Subject: File No. S7-03-06
From: Frank C Inman, MBA
Affiliation: Fmr. Professor of Economics and Finance

February 7, 2006

Ladies and Gentlemen:

I support better, more easily read disclosure of executive compensation: salaries, stock options, stock grants, perks, pensions and potential spousal pensions. All of these lucrative elements should have realistic dollar estimates and a single annual total dollar figure.

But no one knows whether top executive compensation will grow faster, slower or even fall (my hope) when the truth about leadership pay becomes more clear and widely known. CEOs may just have more information to get compliant board compensation committees to help top executives keep up or surpass their peers in a continuing ratcheting up of compensation at the expense of typical stockholders.

American top executive compensation is by far the highest in the world, while U.S. typical employee compensation is far more competitive. Many, including myself, argue that excessive U.S. executive compensation has been hurting American stock prices in recent years due to executives being paid too high a percentage of past and, in the case of stock options, future profits and stock ownership. Paying top executives so much may also hurt typical employee morale and performance.

Upon stockholders receiving a more true executive compensation picture, at least two great unresolved realities remain to create world leading corporate governance and stock market performance. First, informing investors of top executive pay is a far cry from providing investors with the power to control this pay. Stockholder resolutions to control or limit top executive compensation are usually considered merely precatory or advisory, and companies often ignore resolutions earning more than 50 percent of votes cast. The SEC and/or legislation can easily correct this by requiring publicly traded corporations to adopt any stockholder resolution earning a majority of votes cast.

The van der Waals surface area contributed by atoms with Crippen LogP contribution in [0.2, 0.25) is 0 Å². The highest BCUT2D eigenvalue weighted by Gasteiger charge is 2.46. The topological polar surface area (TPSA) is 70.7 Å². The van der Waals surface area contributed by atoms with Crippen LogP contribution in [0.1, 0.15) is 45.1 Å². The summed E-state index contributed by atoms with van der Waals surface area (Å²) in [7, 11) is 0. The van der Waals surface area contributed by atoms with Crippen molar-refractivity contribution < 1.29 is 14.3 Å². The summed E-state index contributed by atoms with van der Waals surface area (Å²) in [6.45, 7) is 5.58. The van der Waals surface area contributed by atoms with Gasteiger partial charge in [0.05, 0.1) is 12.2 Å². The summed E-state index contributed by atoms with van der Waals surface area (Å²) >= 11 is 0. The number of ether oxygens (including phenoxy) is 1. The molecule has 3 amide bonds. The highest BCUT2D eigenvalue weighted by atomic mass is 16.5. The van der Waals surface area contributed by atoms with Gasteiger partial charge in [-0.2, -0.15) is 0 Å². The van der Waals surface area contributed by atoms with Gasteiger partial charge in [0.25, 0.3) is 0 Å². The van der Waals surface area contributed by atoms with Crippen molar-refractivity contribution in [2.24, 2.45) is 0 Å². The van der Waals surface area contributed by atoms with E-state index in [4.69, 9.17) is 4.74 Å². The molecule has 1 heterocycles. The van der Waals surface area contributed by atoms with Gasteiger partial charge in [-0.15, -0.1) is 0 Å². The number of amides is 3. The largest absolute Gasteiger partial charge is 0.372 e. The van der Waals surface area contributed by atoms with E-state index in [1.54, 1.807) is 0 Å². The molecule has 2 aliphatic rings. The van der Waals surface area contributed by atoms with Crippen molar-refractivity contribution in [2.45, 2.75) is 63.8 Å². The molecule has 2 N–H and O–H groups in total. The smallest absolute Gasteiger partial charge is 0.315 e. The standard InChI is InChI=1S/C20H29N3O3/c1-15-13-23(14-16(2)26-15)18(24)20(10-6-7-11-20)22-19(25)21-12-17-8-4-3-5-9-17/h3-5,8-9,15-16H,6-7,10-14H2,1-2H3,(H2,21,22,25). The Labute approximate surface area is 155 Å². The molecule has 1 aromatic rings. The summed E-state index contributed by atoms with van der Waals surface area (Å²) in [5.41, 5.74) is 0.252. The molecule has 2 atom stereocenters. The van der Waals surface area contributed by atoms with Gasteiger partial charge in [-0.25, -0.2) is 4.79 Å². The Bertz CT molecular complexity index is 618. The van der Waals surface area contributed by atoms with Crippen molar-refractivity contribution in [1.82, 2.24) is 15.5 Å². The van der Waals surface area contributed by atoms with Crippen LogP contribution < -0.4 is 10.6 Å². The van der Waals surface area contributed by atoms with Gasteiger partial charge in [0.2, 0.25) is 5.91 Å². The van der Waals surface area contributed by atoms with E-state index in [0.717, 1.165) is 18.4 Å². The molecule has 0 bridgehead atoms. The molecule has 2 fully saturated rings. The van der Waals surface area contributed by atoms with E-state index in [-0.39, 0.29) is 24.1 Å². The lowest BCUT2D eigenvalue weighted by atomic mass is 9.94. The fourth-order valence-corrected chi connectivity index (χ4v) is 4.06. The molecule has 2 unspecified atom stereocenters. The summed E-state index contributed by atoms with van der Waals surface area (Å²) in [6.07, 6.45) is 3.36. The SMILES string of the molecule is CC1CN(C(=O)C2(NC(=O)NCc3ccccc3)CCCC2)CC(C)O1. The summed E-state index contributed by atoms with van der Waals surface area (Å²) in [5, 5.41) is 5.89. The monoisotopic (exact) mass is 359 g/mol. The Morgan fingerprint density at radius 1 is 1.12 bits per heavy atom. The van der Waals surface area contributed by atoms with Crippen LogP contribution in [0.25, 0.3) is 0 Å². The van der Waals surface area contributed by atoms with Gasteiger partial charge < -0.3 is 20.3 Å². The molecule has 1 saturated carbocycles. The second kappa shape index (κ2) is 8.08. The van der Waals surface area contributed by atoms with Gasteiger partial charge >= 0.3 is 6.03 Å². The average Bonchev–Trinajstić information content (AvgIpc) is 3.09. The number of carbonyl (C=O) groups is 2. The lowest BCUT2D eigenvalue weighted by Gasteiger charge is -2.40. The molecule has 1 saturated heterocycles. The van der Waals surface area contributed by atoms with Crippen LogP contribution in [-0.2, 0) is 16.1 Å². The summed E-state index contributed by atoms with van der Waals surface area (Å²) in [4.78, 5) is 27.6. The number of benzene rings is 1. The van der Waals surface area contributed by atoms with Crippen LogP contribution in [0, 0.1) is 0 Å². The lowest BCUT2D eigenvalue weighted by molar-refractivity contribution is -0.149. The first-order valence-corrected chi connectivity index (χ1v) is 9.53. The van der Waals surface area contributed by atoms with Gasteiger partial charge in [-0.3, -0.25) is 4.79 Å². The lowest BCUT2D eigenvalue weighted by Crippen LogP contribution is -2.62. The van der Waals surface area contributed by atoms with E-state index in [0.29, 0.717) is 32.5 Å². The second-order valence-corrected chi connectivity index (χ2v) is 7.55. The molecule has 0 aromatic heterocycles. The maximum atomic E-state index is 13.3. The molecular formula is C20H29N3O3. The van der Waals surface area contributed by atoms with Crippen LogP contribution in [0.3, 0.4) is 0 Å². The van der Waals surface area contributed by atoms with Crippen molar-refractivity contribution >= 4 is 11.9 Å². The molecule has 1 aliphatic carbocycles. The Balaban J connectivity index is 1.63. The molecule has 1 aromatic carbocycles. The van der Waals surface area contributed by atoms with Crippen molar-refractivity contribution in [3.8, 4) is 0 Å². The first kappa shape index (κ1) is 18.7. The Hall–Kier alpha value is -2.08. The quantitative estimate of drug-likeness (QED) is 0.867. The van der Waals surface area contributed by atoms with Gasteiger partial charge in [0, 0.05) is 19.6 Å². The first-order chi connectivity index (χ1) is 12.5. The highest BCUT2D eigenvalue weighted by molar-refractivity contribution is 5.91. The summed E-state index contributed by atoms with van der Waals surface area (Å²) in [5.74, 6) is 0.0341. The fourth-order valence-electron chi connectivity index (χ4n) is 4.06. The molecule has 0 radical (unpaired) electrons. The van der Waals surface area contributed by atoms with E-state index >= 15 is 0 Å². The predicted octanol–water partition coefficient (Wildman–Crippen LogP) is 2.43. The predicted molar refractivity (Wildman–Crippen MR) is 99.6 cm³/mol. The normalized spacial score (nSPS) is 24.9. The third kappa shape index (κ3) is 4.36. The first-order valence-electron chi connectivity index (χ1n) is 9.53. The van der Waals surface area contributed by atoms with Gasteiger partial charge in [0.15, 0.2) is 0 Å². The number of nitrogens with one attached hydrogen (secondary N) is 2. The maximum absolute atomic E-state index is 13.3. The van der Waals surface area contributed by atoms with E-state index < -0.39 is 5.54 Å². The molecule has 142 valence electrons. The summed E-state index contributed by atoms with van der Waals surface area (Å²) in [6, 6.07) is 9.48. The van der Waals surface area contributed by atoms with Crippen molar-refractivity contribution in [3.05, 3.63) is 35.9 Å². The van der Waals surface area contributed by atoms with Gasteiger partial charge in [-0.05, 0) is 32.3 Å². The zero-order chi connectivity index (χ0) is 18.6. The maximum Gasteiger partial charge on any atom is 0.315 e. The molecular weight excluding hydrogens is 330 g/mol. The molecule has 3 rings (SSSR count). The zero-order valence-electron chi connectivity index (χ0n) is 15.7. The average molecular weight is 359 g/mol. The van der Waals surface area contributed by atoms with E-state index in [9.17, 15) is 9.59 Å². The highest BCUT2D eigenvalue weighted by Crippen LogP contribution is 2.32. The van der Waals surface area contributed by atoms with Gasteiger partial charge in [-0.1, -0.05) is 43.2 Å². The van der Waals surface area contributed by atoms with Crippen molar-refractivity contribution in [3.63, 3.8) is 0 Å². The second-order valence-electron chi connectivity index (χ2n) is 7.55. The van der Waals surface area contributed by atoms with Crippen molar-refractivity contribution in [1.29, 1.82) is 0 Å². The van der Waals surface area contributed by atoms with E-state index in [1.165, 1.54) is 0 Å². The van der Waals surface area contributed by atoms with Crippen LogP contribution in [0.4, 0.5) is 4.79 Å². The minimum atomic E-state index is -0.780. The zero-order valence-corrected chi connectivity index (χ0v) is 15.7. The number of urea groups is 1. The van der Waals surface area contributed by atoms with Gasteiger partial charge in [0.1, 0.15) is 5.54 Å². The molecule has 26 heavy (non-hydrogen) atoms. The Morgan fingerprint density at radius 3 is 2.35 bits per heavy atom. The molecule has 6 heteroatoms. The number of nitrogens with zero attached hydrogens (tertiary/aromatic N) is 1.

The second and even larger issue is that most director elections of publicly traded corporations do not require a majority of votes cast by stockholders to elect each director. In fact, usually only one owner need vote only one share to get a director elected as most elections are uncontested. Elections are often uncontested because fighting underperforming entrenched corporate leadership is usually very expensive and/or impractical.

The SEC should easily correct this current plurality voting by mandating that directors earn at least 50 percent of votes cast in elections that only offer "withhold" of votes as an alternative. Directors that lose an election to "withhold" should have to leave their board seats within 12-18 months.

Over the last 25 years, top executive pay has risen much faster than earnings per share and share price, and is taking an increasing share of stockholders' profits. Long term this is unsustainable. This relatively recent shift from owners' capitalism to top managers' capitalism must be reversed, or the American capitalist system will suffer and underperform. In fact, the American stock market has underperformed most major international stock markets over the last several years.

Adam Smith, the father of modern capitalism, warned of the agency problem (managers placing their own interests above owners) about 230 years ago. Owners need the tools to control top managers, and wise SEC action and/or legislation will be required to achieve long term health of the American capitalist system.


Frank Coleman (Cole) Inman
Former Business Professor and Corporate Governance Adviser
600 Cherry Drive #3
Eugene, Oregon 97401-6644
(541) 484-5982